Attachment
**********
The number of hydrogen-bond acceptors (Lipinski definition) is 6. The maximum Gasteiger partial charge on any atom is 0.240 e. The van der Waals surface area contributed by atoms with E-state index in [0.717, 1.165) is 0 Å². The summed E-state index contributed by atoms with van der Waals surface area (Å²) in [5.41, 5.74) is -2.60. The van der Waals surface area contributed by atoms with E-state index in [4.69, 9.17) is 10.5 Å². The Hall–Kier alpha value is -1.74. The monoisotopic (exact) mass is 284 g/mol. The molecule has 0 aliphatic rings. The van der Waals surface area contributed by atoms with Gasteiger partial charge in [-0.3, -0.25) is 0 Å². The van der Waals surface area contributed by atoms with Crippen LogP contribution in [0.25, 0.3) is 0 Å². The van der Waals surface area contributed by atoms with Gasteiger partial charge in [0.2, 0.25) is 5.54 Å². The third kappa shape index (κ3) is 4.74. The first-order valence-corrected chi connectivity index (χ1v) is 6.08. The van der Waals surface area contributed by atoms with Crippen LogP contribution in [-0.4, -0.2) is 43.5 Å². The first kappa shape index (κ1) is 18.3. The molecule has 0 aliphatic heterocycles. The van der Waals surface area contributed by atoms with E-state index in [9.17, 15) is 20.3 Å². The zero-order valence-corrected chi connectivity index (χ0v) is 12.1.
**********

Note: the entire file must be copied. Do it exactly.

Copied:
The number of hydrogen-bond acceptors (Lipinski definition) is 6. The maximum Gasteiger partial charge on any atom is 0.240 e. The van der Waals surface area contributed by atoms with E-state index in [0.717, 1.165) is 0 Å². The summed E-state index contributed by atoms with van der Waals surface area (Å²) in [5.41, 5.74) is -2.60. The van der Waals surface area contributed by atoms with E-state index in [4.69, 9.17) is 10.5 Å². The Hall–Kier alpha value is -1.74. The monoisotopic (exact) mass is 284 g/mol. The molecule has 0 aliphatic rings. The van der Waals surface area contributed by atoms with Gasteiger partial charge in [-0.3, -0.25) is 0 Å². The van der Waals surface area contributed by atoms with Crippen LogP contribution in [0.25, 0.3) is 0 Å². The van der Waals surface area contributed by atoms with Gasteiger partial charge in [0.2, 0.25) is 5.54 Å². The third kappa shape index (κ3) is 4.74. The first-order valence-corrected chi connectivity index (χ1v) is 6.08. The van der Waals surface area contributed by atoms with Crippen LogP contribution in [-0.4, -0.2) is 43.5 Å². The first kappa shape index (κ1) is 18.3. The molecule has 0 aliphatic heterocycles. The van der Waals surface area contributed by atoms with E-state index in [9.17, 15) is 20.3 Å². The zero-order valence-corrected chi connectivity index (χ0v) is 12.1.